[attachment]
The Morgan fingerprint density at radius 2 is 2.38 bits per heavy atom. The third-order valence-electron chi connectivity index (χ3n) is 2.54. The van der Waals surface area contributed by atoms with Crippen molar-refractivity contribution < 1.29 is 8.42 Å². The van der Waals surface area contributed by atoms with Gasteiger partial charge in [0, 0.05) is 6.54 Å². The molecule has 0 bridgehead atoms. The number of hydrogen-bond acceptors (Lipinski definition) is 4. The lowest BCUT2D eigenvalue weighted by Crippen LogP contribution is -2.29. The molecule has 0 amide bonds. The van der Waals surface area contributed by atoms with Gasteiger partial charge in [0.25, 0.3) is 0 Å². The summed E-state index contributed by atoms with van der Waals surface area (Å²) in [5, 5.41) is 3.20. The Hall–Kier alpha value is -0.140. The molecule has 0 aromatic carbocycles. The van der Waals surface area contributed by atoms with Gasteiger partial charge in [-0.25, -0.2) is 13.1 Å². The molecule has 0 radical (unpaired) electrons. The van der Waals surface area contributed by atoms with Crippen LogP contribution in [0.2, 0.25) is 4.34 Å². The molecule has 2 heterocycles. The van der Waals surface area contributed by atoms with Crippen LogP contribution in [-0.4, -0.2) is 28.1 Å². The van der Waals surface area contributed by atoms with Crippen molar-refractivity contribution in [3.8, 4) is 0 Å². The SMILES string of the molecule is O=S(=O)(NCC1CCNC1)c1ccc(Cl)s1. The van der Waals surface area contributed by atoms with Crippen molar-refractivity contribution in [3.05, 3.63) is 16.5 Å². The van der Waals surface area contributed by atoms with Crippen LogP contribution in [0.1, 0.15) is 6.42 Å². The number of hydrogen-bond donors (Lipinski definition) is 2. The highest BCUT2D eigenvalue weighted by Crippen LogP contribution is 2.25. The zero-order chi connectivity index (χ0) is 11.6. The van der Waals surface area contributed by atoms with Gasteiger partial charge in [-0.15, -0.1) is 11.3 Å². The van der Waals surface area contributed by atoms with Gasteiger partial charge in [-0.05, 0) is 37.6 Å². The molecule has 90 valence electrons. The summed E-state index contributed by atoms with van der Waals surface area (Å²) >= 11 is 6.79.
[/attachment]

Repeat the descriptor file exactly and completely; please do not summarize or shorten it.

The Morgan fingerprint density at radius 2 is 2.38 bits per heavy atom. The third-order valence-electron chi connectivity index (χ3n) is 2.54. The van der Waals surface area contributed by atoms with Crippen molar-refractivity contribution < 1.29 is 8.42 Å². The van der Waals surface area contributed by atoms with Gasteiger partial charge in [0, 0.05) is 6.54 Å². The molecule has 0 bridgehead atoms. The number of hydrogen-bond acceptors (Lipinski definition) is 4. The lowest BCUT2D eigenvalue weighted by Crippen LogP contribution is -2.29. The molecule has 0 amide bonds. The van der Waals surface area contributed by atoms with Gasteiger partial charge in [0.25, 0.3) is 0 Å². The summed E-state index contributed by atoms with van der Waals surface area (Å²) in [5, 5.41) is 3.20. The Hall–Kier alpha value is -0.140. The molecule has 0 aromatic carbocycles. The van der Waals surface area contributed by atoms with Gasteiger partial charge in [-0.25, -0.2) is 13.1 Å². The molecule has 0 radical (unpaired) electrons. The van der Waals surface area contributed by atoms with Crippen LogP contribution in [0.2, 0.25) is 4.34 Å². The molecule has 2 heterocycles. The van der Waals surface area contributed by atoms with Crippen LogP contribution in [-0.4, -0.2) is 28.1 Å². The van der Waals surface area contributed by atoms with Crippen molar-refractivity contribution in [3.8, 4) is 0 Å². The SMILES string of the molecule is O=S(=O)(NCC1CCNC1)c1ccc(Cl)s1. The van der Waals surface area contributed by atoms with Crippen molar-refractivity contribution in [3.05, 3.63) is 16.5 Å². The van der Waals surface area contributed by atoms with Crippen LogP contribution in [0.1, 0.15) is 6.42 Å². The number of hydrogen-bond donors (Lipinski definition) is 2. The highest BCUT2D eigenvalue weighted by Crippen LogP contribution is 2.25. The zero-order chi connectivity index (χ0) is 11.6. The van der Waals surface area contributed by atoms with Gasteiger partial charge in [-0.15, -0.1) is 11.3 Å². The van der Waals surface area contributed by atoms with Gasteiger partial charge in [-0.05, 0) is 37.6 Å². The molecule has 90 valence electrons. The summed E-state index contributed by atoms with van der Waals surface area (Å²) >= 11 is 6.79.